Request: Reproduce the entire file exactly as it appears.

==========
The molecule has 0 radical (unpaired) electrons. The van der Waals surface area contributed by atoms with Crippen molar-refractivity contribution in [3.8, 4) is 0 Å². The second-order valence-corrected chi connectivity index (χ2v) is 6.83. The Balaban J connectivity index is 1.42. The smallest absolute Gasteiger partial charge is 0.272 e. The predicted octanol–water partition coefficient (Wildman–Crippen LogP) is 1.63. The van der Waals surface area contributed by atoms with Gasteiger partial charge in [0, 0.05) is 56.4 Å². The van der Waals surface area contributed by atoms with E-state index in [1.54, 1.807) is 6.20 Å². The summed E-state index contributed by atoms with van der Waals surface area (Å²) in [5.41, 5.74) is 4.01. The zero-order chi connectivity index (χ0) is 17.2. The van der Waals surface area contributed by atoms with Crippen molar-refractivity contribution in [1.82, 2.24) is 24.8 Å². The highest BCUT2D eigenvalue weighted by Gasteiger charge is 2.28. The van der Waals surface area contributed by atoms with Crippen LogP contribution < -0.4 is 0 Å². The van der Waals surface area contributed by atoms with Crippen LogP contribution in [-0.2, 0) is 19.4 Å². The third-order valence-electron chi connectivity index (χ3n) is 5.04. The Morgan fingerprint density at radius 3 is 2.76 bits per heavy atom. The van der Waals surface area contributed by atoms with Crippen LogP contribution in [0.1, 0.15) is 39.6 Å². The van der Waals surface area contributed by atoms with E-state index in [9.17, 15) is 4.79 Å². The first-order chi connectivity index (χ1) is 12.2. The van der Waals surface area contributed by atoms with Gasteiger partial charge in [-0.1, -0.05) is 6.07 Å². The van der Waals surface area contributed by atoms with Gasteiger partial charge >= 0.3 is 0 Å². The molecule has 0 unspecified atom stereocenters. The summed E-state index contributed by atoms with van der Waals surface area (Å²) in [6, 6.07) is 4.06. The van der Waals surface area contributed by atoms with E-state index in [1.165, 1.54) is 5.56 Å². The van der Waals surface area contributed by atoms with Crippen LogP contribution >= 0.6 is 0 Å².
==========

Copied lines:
The molecule has 0 radical (unpaired) electrons. The van der Waals surface area contributed by atoms with Crippen molar-refractivity contribution in [3.8, 4) is 0 Å². The second-order valence-corrected chi connectivity index (χ2v) is 6.83. The Balaban J connectivity index is 1.42. The smallest absolute Gasteiger partial charge is 0.272 e. The predicted octanol–water partition coefficient (Wildman–Crippen LogP) is 1.63. The van der Waals surface area contributed by atoms with Gasteiger partial charge in [0, 0.05) is 56.4 Å². The van der Waals surface area contributed by atoms with E-state index in [1.54, 1.807) is 6.20 Å². The summed E-state index contributed by atoms with van der Waals surface area (Å²) in [5.41, 5.74) is 4.01. The zero-order chi connectivity index (χ0) is 17.2. The van der Waals surface area contributed by atoms with Crippen molar-refractivity contribution in [1.82, 2.24) is 24.8 Å². The highest BCUT2D eigenvalue weighted by Gasteiger charge is 2.28. The van der Waals surface area contributed by atoms with Crippen LogP contribution < -0.4 is 0 Å². The van der Waals surface area contributed by atoms with Crippen LogP contribution in [-0.2, 0) is 19.4 Å². The third-order valence-electron chi connectivity index (χ3n) is 5.04. The Morgan fingerprint density at radius 3 is 2.76 bits per heavy atom. The van der Waals surface area contributed by atoms with Crippen LogP contribution in [0.1, 0.15) is 39.6 Å². The van der Waals surface area contributed by atoms with E-state index in [9.17, 15) is 4.79 Å². The first-order chi connectivity index (χ1) is 12.2. The van der Waals surface area contributed by atoms with Gasteiger partial charge in [-0.1, -0.05) is 6.07 Å². The van der Waals surface area contributed by atoms with Gasteiger partial charge >= 0.3 is 0 Å². The molecule has 0 unspecified atom stereocenters. The summed E-state index contributed by atoms with van der Waals surface area (Å²) in [6, 6.07) is 4.06. The van der Waals surface area contributed by atoms with E-state index in [1.165, 1.54) is 5.56 Å². The van der Waals surface area contributed by atoms with Crippen LogP contribution >= 0.6 is 0 Å².